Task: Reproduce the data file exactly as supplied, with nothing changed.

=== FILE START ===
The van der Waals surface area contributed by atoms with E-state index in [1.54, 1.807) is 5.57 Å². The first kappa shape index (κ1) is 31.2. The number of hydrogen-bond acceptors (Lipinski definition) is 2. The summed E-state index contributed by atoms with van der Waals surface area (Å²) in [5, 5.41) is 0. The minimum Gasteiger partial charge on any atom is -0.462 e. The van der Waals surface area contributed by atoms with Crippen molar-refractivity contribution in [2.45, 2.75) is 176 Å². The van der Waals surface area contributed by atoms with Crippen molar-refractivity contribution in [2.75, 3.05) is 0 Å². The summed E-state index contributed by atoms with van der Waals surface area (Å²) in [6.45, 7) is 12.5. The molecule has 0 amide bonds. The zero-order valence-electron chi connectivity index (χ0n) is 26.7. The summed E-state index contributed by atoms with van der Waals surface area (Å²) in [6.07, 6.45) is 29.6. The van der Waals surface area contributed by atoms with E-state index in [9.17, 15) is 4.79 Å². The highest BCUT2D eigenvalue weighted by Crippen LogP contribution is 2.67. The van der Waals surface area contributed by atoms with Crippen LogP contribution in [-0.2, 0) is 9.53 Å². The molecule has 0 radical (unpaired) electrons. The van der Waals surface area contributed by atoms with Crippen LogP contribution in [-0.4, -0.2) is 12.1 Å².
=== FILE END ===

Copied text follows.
The van der Waals surface area contributed by atoms with E-state index in [1.54, 1.807) is 5.57 Å². The first kappa shape index (κ1) is 31.2. The number of hydrogen-bond acceptors (Lipinski definition) is 2. The summed E-state index contributed by atoms with van der Waals surface area (Å²) in [5, 5.41) is 0. The minimum Gasteiger partial charge on any atom is -0.462 e. The van der Waals surface area contributed by atoms with Crippen molar-refractivity contribution in [2.45, 2.75) is 176 Å². The van der Waals surface area contributed by atoms with Crippen molar-refractivity contribution in [2.75, 3.05) is 0 Å². The summed E-state index contributed by atoms with van der Waals surface area (Å²) in [6.45, 7) is 12.5. The molecule has 0 amide bonds. The zero-order valence-electron chi connectivity index (χ0n) is 26.7. The summed E-state index contributed by atoms with van der Waals surface area (Å²) in [6.07, 6.45) is 29.6. The van der Waals surface area contributed by atoms with E-state index in [9.17, 15) is 4.79 Å². The highest BCUT2D eigenvalue weighted by Crippen LogP contribution is 2.67. The van der Waals surface area contributed by atoms with Crippen LogP contribution in [-0.2, 0) is 9.53 Å². The molecule has 0 radical (unpaired) electrons. The van der Waals surface area contributed by atoms with Crippen LogP contribution in [-0.4, -0.2) is 12.1 Å².